Lytton Avenue Chapter 4 (Summary)

Letchworth, the world’s first Garden City, owes much to utopian vision of its founding father Ebenezer Howard. Influenced by socialist writers such as Henry Hyndman, the anarchist Peter Kropotkin, as well as British reformers such as William Morris and John Ruskin, Howard outlined his Utopian vision in the publication Tomorrow: A Peaceful Path to Real Reform. The book, which inspired the formation of the garden city movement, attempted to offer an alternative model to the overcrowded, slum ridden cities and “deserted” neglected countryside. Whilst Howard was critical of the city and country models for living, he acknowledged that each satisfies important functions vital for human fulfilment. The town was described as ‘a symbol of society –of mutual help and friendly co-operation….(of) expanding sympathies –of science, art, culture, religion’. The country ‘is the symbol of God’s love and care for man…the source of beauty.’ Howard speculated that neither the town or country ‘magnets’ represented the full plan and purpose of nature, and proposed a third magnet; the town-country magnet that would allow the beauty of nature and human society to be experienced together. This new model was to be powerful enough to draw people away from overgrown cities back to the ‘bosom of mother earth’. Howard was keen that the Garden City did not swell into the indefinite, unplanned suburban sprawl. A key device to ensure against this was the introduction of a permanent rural belt or ‘greenbelt’ to limit the growth of the city. A very specific limit of 32,000 inhabitants was also stipulated. Also fundamental to the Garden City ideal was that the land that the city was built on was to stay in public ownership. Profit from the increase in land value could be ploughed back into paying for public amenities. The ownership of land by the community meant that development could be closely controlled by the city, which meant land was only distributed via leases. Although the land was to remain in the ownership of the public, Howard was keen that private enterprise be attracted back to the countryside as this employment would be the draw to attract people away from the cities. Industry was encouraged but a zoning system ensured that this could comfortably coexist alongside agricultural, residential and recreational uses.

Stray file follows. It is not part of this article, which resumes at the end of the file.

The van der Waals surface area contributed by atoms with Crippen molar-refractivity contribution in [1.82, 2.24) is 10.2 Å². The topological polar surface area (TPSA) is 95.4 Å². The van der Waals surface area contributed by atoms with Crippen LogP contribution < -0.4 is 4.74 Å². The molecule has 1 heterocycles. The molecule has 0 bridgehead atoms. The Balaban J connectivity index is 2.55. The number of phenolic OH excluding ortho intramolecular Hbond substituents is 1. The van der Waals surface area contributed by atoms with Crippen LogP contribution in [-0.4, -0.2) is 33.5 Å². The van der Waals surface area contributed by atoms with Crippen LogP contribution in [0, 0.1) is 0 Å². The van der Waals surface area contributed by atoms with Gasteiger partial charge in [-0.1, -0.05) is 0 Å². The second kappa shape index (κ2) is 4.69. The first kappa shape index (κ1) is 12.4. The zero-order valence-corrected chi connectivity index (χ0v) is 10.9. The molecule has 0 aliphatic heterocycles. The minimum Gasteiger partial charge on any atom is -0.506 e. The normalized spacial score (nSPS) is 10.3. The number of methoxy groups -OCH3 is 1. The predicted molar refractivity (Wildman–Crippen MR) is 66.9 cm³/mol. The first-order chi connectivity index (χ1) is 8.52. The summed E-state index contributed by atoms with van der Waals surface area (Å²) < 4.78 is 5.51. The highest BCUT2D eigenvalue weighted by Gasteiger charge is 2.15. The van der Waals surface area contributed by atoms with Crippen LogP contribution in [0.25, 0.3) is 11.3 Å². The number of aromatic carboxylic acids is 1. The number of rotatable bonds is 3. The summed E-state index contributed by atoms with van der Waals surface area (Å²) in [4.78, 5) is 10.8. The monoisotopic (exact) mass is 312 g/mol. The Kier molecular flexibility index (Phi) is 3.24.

Project: Lytton avenue
Location: Letchworth garden city
Completion: 1907
Client: A. F. Houfton
Architect: P. B. Houfton

Typology: 2-3 bedroom ‘urban’ cottages
No. of dwellings: 13
Total area: xxx hectares (xxx acres)
Density: xx dwellings/hectare

Initial sale price: £240

Common space: shared path to houses. allotments at rear previously reserved for residents of the cul-de-sac but now some plots are rented by other locals

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  • Lytton Avenue
  • Lytton Avenue